Sometimes I feel a little resentful that I have to work full time, when I can see that some of you have a lot more time to be creative, but there are benefits. I'm paying for this class myself! I also pay for my car, my clothes, my art supplies, and I pay my own credit card bill. There is a certain freedom in that. (Joe and I split household expenses.)

My husband is a legendary "Good Time Charley." That was his mother's name for him. He goes to work every day, and always has a job. But he'd just as soon not work overtime or Saturdays, thank you very much. This man considers realaxation a virtue. I bought a new car a couple of years ago, and he was discussing different models with people at work. Later that day his supervisor tried to get him to work a Saturday. Naturally Joe balked at that. The supervisor proceeds to say, "You can buy your wife a nicer car..." Joe and I had a good laugh over that. Joe informed the Supervisor that his wife makes more money than he does, and can buy her own car!

The point I'm getting at is that my husband really encourages me to have fun. When I was a single mom (for about 8 years) I did OK, but I was soooo careful about money. My ex-husband, while not an evil man, was such a dimwit when it came to money. I was determined to make up for all of the pissing-away of cash that I endured while I was married. (By the way, he worked, as an accountant (!) and I didn't, so I did not have much say in how things went.) I still find it hard to splurge on myself. That's why I was shaking and almost threw up when I bought that $1200 sewing machine last year.

Thursday, March 12, 2009

I've Signed Up for a Class

Pete's Valley Craft Center is way up in the north west corner of NJ near the Delaware water gap. From May through September they offer craft workshops that run from 2-5 days. I signed up for a 3 day class over Memorial Day weekend called Mixed Media Textile Surfaces. By the time I was done with fees for the class, on-site lodging and the meal program, I was out $511. Joe highly encouraged me to do it. He usually goes off with motorcycle friends that weekend.  (He takes the opportunity to ride very, very fast, which, at my request, he does not do when I am on the back) I don't resent it when he goes, I take the opportunity to stay up late, watch movies he would not like, listen to music he doesn't like, eat food he doesn't like, and I usually tackle some heinous project around the house. Last time he was gone for the weekend, I painted the stairway area that leads to the basement. I swear, it had not been painted since 1932. He considers that kind of thing a waste of time, he said that part of the house had a "great patina." I'll say it did. You should see the linoleum that is still there. I can't bring myself to get rid of that.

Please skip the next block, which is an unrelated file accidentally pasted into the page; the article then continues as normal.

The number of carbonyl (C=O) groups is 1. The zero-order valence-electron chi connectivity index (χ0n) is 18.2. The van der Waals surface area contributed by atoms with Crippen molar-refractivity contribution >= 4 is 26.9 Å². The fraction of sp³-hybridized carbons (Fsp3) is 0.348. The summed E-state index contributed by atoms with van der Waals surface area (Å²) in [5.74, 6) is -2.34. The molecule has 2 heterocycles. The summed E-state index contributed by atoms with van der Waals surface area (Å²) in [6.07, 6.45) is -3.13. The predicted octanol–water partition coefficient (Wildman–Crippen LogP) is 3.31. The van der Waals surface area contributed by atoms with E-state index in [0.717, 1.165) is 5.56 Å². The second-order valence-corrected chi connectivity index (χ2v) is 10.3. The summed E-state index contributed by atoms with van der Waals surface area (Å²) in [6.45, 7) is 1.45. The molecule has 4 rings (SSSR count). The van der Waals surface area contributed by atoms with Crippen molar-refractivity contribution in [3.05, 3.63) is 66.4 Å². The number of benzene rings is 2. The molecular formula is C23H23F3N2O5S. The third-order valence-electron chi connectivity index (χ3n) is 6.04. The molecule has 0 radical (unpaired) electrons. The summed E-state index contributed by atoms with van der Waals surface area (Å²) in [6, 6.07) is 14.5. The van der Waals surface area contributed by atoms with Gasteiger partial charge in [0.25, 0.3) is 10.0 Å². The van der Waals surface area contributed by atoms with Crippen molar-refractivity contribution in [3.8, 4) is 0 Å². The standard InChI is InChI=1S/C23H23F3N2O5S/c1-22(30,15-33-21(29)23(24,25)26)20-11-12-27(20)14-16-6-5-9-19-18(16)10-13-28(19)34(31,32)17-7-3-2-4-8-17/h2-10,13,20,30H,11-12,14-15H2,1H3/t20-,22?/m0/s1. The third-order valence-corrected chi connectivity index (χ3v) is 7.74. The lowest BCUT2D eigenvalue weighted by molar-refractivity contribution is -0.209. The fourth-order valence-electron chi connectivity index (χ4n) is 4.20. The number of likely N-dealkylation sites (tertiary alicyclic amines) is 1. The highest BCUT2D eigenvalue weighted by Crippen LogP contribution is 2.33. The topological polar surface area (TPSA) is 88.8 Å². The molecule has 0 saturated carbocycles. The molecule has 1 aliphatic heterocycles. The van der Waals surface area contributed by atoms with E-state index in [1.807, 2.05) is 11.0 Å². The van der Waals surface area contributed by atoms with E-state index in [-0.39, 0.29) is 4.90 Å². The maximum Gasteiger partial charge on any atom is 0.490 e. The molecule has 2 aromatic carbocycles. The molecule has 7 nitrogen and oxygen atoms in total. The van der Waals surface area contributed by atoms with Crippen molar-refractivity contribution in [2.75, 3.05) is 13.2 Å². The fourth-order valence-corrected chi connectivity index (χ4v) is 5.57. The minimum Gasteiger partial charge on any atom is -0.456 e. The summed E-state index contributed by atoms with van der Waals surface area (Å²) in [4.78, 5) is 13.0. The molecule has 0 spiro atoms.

Hey, but Instead of some heinous project, I'm taking a textile class!  I have an associates degree in fine art, but I have never had a class like that. I used to take classes at Women's Studio Workshop. I took a mosaic class and a book making class up there. I remember it well: there is no house to clean, no dinner to cook, not even any people to love. (Let's face it, it takes a lot of time to maintain loving relationships.) The only thing you really can do is make art, with a bunch of people who want to make art. I'm really looking forward to it. It is 10 weeks away. A month before the class, I will get a packet of info and a materials list. I can't even wait for that! 

I've been spending a lot of time ferrying Kate a round this week. Yesterday while I was waiting for her, after running some errands. I managed to sew around 20 beads to the quilt I'm working on, sigh. I hope to finish it this weekend. Then I can show you. And, move on to the next thing.

Tuesday, March 10, 2009

Blog Etiquette